Original release: April 6th, 1990
Running time: 85 minutes
Writer and director: John Waters
Producer: Rachel Talalay
Cast: Johnny Depp, Amy Locane, Polly Bergen, Iggy Pop, Ricki Lake, Traci Lords
I’ve always found there to be something alluring about American films either from or set in the 1950′s. Whether it’s the rockabilly sound or the cool look of the cars and clothes – and John Waters’ Cry Baby is no exception.
His touch of dark and nervous humour that we’ve come to know from films such as Pink Flamingos (1972) and Hairspray (1988) is present here as he weaves together a story about the struggle for freedom of sexual expression in a repressive community. With a bizarre cast of characters and inspired casting we get to see Iggy Pop playing father to Johnny Depp’s rebellious Wade “Cry Baby” Walker and Rikki Lake as his teenage sister, Pepper Walker, knocked up for the nth time.
Together with their gang, which includes Mona “Hatchet Face” Malnorowski (Kim McGuire), Wanda Woodward (Traci Lords), and Milton Hackett (Darren E. Burrows), they’re “drapes” and they don’t mix with “squares” under any circumstances.
That’s until Allison Vernon-Williams (Amy Locane) comes along, she’s what we can call “one hot square” and Cry Baby, in no time, is itching beneath his denim to get into her groove. As Allison takes to hanging out with the gang, her square pals aren’t too pleased, neither is her grandmother (Polly Bergen) or Lenora Frigid (Kim Webb), a girl who’s obsessed with Cry Baby.
When a night of crooning erupts into a riot, the lovebirds are separated. Cry Baby is sent to jail where he ends up getting a tattoo of a single teardrop on his face;
With an air of parody towards films like Grease (1978), there’s also a nod to Rebel Without a Cause (1955) and Jailhouse Rock (1957) but Cry Baby manages to hold its own. This is partly down to Depp’s electric performance where he vigorously channels Elvis Presley during the film’s numerous musical – numbers complete with the lip curl and swivelling hips. Songs like “Teardrops Are Falling“, “Please, Mr. Jailer” and “High School Hellcats” are definite highpoints in the film and as the story works its way to through the finale you can’t help but tap your toes at the very least.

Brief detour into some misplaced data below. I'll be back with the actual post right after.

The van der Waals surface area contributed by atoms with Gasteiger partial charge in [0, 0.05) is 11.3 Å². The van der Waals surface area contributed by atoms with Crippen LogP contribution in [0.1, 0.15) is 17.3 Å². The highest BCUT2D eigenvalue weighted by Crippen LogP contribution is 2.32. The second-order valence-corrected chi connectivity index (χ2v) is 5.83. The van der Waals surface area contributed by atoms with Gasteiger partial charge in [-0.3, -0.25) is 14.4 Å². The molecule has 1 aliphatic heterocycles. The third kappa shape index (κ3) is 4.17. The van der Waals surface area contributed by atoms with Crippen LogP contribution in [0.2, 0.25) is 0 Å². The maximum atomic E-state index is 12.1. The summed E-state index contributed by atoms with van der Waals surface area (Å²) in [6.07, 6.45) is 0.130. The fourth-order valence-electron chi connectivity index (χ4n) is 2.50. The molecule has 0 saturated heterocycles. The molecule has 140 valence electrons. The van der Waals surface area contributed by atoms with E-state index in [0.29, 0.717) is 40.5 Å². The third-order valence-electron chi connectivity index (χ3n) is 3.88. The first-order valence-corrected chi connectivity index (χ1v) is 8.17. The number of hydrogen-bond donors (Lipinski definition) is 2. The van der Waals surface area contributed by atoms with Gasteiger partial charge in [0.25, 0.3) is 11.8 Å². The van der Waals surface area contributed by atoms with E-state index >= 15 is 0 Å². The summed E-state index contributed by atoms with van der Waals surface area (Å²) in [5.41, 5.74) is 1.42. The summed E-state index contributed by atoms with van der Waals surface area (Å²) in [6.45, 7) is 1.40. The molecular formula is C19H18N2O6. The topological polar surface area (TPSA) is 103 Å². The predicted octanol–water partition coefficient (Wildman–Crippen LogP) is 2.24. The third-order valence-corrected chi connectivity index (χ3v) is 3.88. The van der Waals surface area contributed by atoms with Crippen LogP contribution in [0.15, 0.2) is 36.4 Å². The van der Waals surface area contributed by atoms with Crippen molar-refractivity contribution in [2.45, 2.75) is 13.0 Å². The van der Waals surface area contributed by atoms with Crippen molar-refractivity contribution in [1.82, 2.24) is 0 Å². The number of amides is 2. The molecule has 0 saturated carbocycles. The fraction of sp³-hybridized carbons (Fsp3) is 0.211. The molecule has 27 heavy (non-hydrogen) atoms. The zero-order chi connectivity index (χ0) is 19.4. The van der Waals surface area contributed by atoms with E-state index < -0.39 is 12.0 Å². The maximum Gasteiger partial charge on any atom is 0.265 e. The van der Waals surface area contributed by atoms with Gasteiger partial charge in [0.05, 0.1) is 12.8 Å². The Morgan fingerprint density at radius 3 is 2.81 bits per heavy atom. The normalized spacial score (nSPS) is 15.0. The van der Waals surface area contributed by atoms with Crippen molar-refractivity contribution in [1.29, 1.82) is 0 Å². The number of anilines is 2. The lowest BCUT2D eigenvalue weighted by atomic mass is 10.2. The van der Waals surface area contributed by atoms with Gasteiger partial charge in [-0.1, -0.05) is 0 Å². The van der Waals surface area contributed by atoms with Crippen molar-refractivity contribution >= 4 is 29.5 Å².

Yet Cry Baby also has something meaningful to say. The Drapes aren’t so much marginalised by the community for their delinquency, but more for their sexuality and class.
As members of the Square community gradually cross over to the other side, they begin to have a much better time with their lives. This is first noticeable when Allison starts to sing with them; after swapping her conservative attire for a more risqué outfit, her voice changes from the squeaky high pitched tone to a huskier and sexually charged one. The songs she was singing before were the generic and meaningless one they’d heard on Hit Parade, but with the Drapes she can express even sexual feelings.
Similarly, we see Allison’s grandmother joining the Drapes and thus freeing herself from her repressive confines. She’s seen pinning on a skull-and-crossbones medallion and pursuing the Judge who starts to dance to “dirty” rock ‘n’ roll. Both seem to be enjoying themselves a lot more than they were before.
The repression and liberation represented in Cry Baby is directly connected to each group’s inclination toward a particular type of fashion and music but it’s done in such a way that it feels like we’ve seen it before, for example with Grease where there’s a clash between two cultures. However, the T-Birds were a high school movement comprised of teenage guys whereas the Drapes are a community onto themselves who really are looked down on because of the way they choose to lives their lives.
Even without these issues Waters touches on with Cry Baby, I would still find it an enjoyable film. It’s got some entertaining performances, and despite not being quite up there (or down there) with Pink Flamingos and Hairspray, as well as the obvious lip-synching, it’s all done with good dirty fun, just the way it should be in a John Waters film.
The founder of Static Mass Emporium and one of its Editors in Chief is a composer and music producer with a philosophy degree. Static Mass is where he lives his passion for film and writing about it. A fan of film classics, documentaries and World Cinema, Patrick prefers films with an impeccable way of storytelling that reflect on the human condition.
You can find his music on Soundcloud .